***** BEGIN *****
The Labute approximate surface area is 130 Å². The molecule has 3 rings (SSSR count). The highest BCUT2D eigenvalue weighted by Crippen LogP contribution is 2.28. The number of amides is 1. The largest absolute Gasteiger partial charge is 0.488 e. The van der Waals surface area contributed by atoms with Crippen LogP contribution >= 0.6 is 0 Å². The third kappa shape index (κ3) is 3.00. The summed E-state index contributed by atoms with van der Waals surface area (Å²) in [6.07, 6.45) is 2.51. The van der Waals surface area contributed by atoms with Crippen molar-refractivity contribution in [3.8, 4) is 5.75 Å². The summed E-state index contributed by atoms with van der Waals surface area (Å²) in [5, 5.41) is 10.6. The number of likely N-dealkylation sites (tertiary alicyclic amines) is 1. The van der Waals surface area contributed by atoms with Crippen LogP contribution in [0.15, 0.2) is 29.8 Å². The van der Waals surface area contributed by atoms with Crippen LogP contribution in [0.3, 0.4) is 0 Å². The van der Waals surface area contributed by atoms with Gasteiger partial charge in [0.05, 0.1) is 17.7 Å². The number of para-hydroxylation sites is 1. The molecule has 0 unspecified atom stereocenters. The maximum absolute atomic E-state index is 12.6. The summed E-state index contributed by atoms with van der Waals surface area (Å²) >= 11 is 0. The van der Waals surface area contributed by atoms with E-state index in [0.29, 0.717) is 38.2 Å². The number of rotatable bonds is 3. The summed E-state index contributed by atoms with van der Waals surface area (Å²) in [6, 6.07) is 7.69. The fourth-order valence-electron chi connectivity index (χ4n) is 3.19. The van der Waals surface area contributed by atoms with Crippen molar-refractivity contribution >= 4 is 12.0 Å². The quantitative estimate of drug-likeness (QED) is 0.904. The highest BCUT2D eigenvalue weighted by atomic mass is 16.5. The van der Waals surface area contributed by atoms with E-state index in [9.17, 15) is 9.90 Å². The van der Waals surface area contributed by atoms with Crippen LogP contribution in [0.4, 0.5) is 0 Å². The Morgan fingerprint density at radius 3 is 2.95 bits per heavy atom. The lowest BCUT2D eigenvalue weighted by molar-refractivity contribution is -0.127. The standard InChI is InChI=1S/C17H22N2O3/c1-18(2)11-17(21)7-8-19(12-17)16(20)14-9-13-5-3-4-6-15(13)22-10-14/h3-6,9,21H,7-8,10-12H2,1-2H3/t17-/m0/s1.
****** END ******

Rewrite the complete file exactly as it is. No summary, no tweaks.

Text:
The Labute approximate surface area is 130 Å². The molecule has 3 rings (SSSR count). The highest BCUT2D eigenvalue weighted by Crippen LogP contribution is 2.28. The number of amides is 1. The largest absolute Gasteiger partial charge is 0.488 e. The van der Waals surface area contributed by atoms with Crippen LogP contribution >= 0.6 is 0 Å². The third kappa shape index (κ3) is 3.00. The summed E-state index contributed by atoms with van der Waals surface area (Å²) in [6.07, 6.45) is 2.51. The van der Waals surface area contributed by atoms with Crippen molar-refractivity contribution in [3.8, 4) is 5.75 Å². The summed E-state index contributed by atoms with van der Waals surface area (Å²) in [5, 5.41) is 10.6. The number of likely N-dealkylation sites (tertiary alicyclic amines) is 1. The van der Waals surface area contributed by atoms with Crippen LogP contribution in [0.15, 0.2) is 29.8 Å². The van der Waals surface area contributed by atoms with Crippen LogP contribution in [0.3, 0.4) is 0 Å². The van der Waals surface area contributed by atoms with Gasteiger partial charge in [0.05, 0.1) is 17.7 Å². The number of para-hydroxylation sites is 1. The molecule has 0 unspecified atom stereocenters. The maximum absolute atomic E-state index is 12.6. The summed E-state index contributed by atoms with van der Waals surface area (Å²) >= 11 is 0. The van der Waals surface area contributed by atoms with E-state index in [0.29, 0.717) is 38.2 Å². The number of rotatable bonds is 3. The summed E-state index contributed by atoms with van der Waals surface area (Å²) in [6, 6.07) is 7.69. The fourth-order valence-electron chi connectivity index (χ4n) is 3.19. The van der Waals surface area contributed by atoms with Crippen molar-refractivity contribution >= 4 is 12.0 Å². The quantitative estimate of drug-likeness (QED) is 0.904. The highest BCUT2D eigenvalue weighted by atomic mass is 16.5. The van der Waals surface area contributed by atoms with E-state index in [9.17, 15) is 9.90 Å². The van der Waals surface area contributed by atoms with Crippen LogP contribution in [0.4, 0.5) is 0 Å². The Morgan fingerprint density at radius 3 is 2.95 bits per heavy atom. The lowest BCUT2D eigenvalue weighted by molar-refractivity contribution is -0.127. The standard InChI is InChI=1S/C17H22N2O3/c1-18(2)11-17(21)7-8-19(12-17)16(20)14-9-13-5-3-4-6-15(13)22-10-14/h3-6,9,21H,7-8,10-12H2,1-2H3/t17-/m0/s1.